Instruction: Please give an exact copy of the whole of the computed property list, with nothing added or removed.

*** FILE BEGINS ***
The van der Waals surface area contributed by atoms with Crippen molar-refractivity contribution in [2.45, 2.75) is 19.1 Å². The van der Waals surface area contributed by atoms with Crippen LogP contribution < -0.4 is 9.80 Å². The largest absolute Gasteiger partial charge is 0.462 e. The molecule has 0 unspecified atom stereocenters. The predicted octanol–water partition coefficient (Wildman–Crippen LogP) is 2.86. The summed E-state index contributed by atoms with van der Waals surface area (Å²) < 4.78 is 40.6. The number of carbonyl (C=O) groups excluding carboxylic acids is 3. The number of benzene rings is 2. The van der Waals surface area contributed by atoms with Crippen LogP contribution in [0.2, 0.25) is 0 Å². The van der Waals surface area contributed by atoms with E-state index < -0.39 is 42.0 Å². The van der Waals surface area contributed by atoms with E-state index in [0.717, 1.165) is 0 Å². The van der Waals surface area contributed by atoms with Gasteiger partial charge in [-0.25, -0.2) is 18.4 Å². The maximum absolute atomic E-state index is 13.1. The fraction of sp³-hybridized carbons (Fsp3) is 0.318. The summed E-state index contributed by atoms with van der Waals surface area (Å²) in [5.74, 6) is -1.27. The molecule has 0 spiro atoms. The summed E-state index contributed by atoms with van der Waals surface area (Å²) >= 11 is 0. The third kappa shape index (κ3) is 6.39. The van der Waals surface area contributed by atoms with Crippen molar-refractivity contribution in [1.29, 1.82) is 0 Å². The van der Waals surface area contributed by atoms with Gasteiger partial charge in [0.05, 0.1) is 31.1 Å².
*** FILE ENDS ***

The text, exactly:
The van der Waals surface area contributed by atoms with Crippen molar-refractivity contribution in [2.45, 2.75) is 19.1 Å². The van der Waals surface area contributed by atoms with Crippen LogP contribution < -0.4 is 9.80 Å². The largest absolute Gasteiger partial charge is 0.462 e. The molecule has 0 unspecified atom stereocenters. The predicted octanol–water partition coefficient (Wildman–Crippen LogP) is 2.86. The summed E-state index contributed by atoms with van der Waals surface area (Å²) < 4.78 is 40.6. The number of carbonyl (C=O) groups excluding carboxylic acids is 3. The number of benzene rings is 2. The van der Waals surface area contributed by atoms with Crippen LogP contribution in [0.2, 0.25) is 0 Å². The van der Waals surface area contributed by atoms with E-state index < -0.39 is 42.0 Å². The van der Waals surface area contributed by atoms with E-state index in [0.717, 1.165) is 0 Å². The van der Waals surface area contributed by atoms with Gasteiger partial charge in [-0.25, -0.2) is 18.4 Å². The maximum absolute atomic E-state index is 13.1. The fraction of sp³-hybridized carbons (Fsp3) is 0.318. The summed E-state index contributed by atoms with van der Waals surface area (Å²) in [5.74, 6) is -1.27. The molecule has 0 spiro atoms. The summed E-state index contributed by atoms with van der Waals surface area (Å²) >= 11 is 0. The third kappa shape index (κ3) is 6.39. The van der Waals surface area contributed by atoms with Crippen molar-refractivity contribution in [1.29, 1.82) is 0 Å². The van der Waals surface area contributed by atoms with Gasteiger partial charge in [0.05, 0.1) is 31.1 Å².